Taiwan ‘feeling the squeeze’ as Nigeria tells island to close trade office
Taipei told to shut office in capital and open smaller branch in another city in a move announced as the mainland’s foreign minister was visiting West African nation
Taiwan registered a strong protest on Thursday after Nigeria ordered it to close its trade office in the nation’s capital, Abuja, as analysts observed that Taipei’s diplomatic space is shrinking under pressure from Beijing.
A statement from Taiwan’s foreign ministry accused Nigeria of collaborating with Beijing to make it look like Taipei had suffered another diplomatic setback, as the mainland attempts to limit its friends and allies overseas.
Nigerian Foreign Minister Geoffrey Onyeama said on Wednesday that his government had ordered Taiwan to close its office in Abuja and open a smaller one with a skeleton staff in Lagos. His comments came as mainland China’s Foreign Minister Wang Yi was visiting the country.
The Taiwanese foreign ministry statement said: “The Republic of China [Taiwan’s official title] and Nigeria do not have diplomatic relations and what Nigeria did in collaborating with mainland China by saying that it is no longer recognising Taiwan as a country and was ending formal ties with us … is unreasonable.
“The foreign ministry seriously objects to and condemns the unreasonable actions by the Nigerian government,” it said.
The statement urged Nigeria to consider the consequences of its move, as the two sides had agreed to establish trade missions in each other’s territory.
Onyeama told a press conference with Wang on Wednesday that the aim of closing the trade office in Abuja was to highlight Nigeria’s commitment to its ties with China and the one-China principle.
“Taiwan will stop enjoying any privileges because it is not a country that is recognised under international law, and under the position we have taken internationally we recognise the People’s Republic of China, the one-China policy,” he was quoted as saying by Xinhua.
The dispute with Nigeria came after the tiny African nation Sao Tome and Principe severed its ties with Taiwan last month, leaving the number of countries with formal diplomatic ties with Taipei at 21.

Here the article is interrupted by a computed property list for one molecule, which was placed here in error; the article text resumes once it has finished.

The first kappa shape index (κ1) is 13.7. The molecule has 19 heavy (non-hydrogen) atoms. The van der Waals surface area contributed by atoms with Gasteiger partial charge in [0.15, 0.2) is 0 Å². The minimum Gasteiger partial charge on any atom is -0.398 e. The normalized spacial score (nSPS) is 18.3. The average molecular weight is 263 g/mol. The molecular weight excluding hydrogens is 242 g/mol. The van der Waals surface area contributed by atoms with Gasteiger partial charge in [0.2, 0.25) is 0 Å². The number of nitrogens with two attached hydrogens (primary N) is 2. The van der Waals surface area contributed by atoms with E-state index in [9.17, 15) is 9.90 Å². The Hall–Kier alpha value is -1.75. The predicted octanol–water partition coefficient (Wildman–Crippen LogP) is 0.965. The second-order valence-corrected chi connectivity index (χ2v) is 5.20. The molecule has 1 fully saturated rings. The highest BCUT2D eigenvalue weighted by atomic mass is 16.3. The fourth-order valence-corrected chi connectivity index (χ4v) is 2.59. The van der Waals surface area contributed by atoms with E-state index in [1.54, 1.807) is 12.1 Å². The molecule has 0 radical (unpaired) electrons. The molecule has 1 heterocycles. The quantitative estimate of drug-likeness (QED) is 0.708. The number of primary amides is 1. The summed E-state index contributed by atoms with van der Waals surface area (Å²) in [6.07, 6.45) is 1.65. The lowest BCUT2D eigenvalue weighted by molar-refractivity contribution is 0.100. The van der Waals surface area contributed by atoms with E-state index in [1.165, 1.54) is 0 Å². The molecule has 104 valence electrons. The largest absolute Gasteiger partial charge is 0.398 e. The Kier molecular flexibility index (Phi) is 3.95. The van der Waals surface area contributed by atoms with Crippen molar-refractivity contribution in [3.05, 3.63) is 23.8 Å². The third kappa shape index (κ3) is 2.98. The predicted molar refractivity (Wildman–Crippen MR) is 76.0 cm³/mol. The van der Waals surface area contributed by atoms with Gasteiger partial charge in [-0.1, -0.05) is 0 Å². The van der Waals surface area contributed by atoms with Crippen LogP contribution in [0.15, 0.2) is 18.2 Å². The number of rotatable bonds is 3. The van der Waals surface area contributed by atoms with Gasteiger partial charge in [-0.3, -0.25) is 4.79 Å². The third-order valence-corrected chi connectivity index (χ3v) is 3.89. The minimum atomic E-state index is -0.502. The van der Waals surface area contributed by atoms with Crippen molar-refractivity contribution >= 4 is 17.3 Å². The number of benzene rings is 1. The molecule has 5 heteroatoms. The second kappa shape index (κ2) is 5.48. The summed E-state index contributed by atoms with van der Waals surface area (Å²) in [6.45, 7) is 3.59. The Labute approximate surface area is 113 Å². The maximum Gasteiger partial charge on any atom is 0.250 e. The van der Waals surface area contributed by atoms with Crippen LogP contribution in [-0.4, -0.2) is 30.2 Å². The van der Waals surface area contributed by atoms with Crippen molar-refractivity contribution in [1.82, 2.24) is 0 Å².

Beijing considers Taiwan a breakaway province and puts pressure on any countries attempting to forge ties with the island or its leaders.
Mainland analysts said that under former president Ma Ying-jeou, Taiwan was able to exploit Ma’s warm relations with Beijing to pursue a policy of “pragmatic diplomacy” with countries that it lacked formal ties with.
“The core problem is how Taiwan handles relations with mainland China. During Ma Ying-jeou’s time, Ma dealt with Beijing in an appropriate manner, so Taiwan’s international space got widened a bit,” said Hu Lingwei, a Taiwan affairs analyst from the Shanghai Institute of East Asian Studies.
“But the situation changed after Tsai Ing-wen became president, since she took a totally different approach to Beijing.”
Zheng Zhenqing, an associate professor of Taiwan studies from Tsinghua University, said the closure of Taipei’s Nigerian trade office clearly showed that Taiwan’s international space had shrunk.
“The reasons are simple: Beijing distrusts Taipei, and Tsai Ing-wen persistently refuses to acknowledge the 1992 consensus,” Zheng said.
“Taiwan will lose more international space if Tsai does not accept the consensus in the future,”
The 1992 consensus is an agreement between Taiwan and the mainland that there is only one China, but that each side is free to define what “China” stands for.
Liu Guoshen, director of the Taiwan Research Institute at Xiamen University, said that Taiwan’s future international ties depended on its relationship with Beijing.
“Taipei has the chance to broaden its international space if it manages to have friendly ties with Beijing,” Liu said.
“It’s difficult for Taiwan to broaden the international space they want if Beijing has a trust deficit towards them.”